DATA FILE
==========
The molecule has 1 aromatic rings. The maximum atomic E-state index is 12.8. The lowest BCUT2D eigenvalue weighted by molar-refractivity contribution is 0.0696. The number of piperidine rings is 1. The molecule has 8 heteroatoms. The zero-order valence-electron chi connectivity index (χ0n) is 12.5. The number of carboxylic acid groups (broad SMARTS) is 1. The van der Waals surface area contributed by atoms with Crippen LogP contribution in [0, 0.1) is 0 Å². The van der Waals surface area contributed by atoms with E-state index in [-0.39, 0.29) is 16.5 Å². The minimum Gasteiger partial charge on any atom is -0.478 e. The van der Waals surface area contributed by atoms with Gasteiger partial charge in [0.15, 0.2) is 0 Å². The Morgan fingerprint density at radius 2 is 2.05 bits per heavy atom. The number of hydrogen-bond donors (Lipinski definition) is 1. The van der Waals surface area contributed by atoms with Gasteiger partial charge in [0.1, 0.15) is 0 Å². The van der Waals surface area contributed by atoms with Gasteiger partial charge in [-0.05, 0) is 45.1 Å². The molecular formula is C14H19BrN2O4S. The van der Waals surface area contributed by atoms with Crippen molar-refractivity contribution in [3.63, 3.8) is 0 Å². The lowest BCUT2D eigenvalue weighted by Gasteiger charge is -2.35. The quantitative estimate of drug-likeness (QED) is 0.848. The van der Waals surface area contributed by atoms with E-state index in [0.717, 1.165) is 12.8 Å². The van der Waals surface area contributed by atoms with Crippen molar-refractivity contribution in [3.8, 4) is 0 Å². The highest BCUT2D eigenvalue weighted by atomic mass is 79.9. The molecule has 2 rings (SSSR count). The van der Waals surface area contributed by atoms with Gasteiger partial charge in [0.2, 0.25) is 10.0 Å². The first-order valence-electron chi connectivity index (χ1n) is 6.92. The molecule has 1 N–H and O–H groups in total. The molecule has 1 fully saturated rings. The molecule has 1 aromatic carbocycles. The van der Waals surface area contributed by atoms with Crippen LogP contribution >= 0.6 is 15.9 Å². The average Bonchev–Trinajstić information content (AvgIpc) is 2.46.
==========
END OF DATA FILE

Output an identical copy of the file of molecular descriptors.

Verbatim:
The molecule has 1 aromatic rings. The maximum atomic E-state index is 12.8. The lowest BCUT2D eigenvalue weighted by molar-refractivity contribution is 0.0696. The number of piperidine rings is 1. The molecule has 8 heteroatoms. The zero-order valence-electron chi connectivity index (χ0n) is 12.5. The number of carboxylic acid groups (broad SMARTS) is 1. The van der Waals surface area contributed by atoms with Crippen LogP contribution in [0, 0.1) is 0 Å². The van der Waals surface area contributed by atoms with E-state index in [-0.39, 0.29) is 16.5 Å². The minimum Gasteiger partial charge on any atom is -0.478 e. The van der Waals surface area contributed by atoms with Gasteiger partial charge in [0.15, 0.2) is 0 Å². The Morgan fingerprint density at radius 2 is 2.05 bits per heavy atom. The number of hydrogen-bond donors (Lipinski definition) is 1. The van der Waals surface area contributed by atoms with Gasteiger partial charge in [0.1, 0.15) is 0 Å². The van der Waals surface area contributed by atoms with Gasteiger partial charge in [-0.05, 0) is 45.1 Å². The molecular formula is C14H19BrN2O4S. The van der Waals surface area contributed by atoms with Crippen molar-refractivity contribution in [3.63, 3.8) is 0 Å². The lowest BCUT2D eigenvalue weighted by Gasteiger charge is -2.35. The quantitative estimate of drug-likeness (QED) is 0.848. The van der Waals surface area contributed by atoms with E-state index in [0.717, 1.165) is 12.8 Å². The van der Waals surface area contributed by atoms with Crippen molar-refractivity contribution in [3.8, 4) is 0 Å². The highest BCUT2D eigenvalue weighted by atomic mass is 79.9. The molecule has 2 rings (SSSR count). The van der Waals surface area contributed by atoms with Gasteiger partial charge in [0.2, 0.25) is 10.0 Å². The first-order valence-electron chi connectivity index (χ1n) is 6.92. The molecule has 1 N–H and O–H groups in total. The molecule has 1 fully saturated rings. The molecule has 1 aromatic carbocycles. The van der Waals surface area contributed by atoms with Crippen LogP contribution >= 0.6 is 15.9 Å². The average Bonchev–Trinajstić information content (AvgIpc) is 2.46.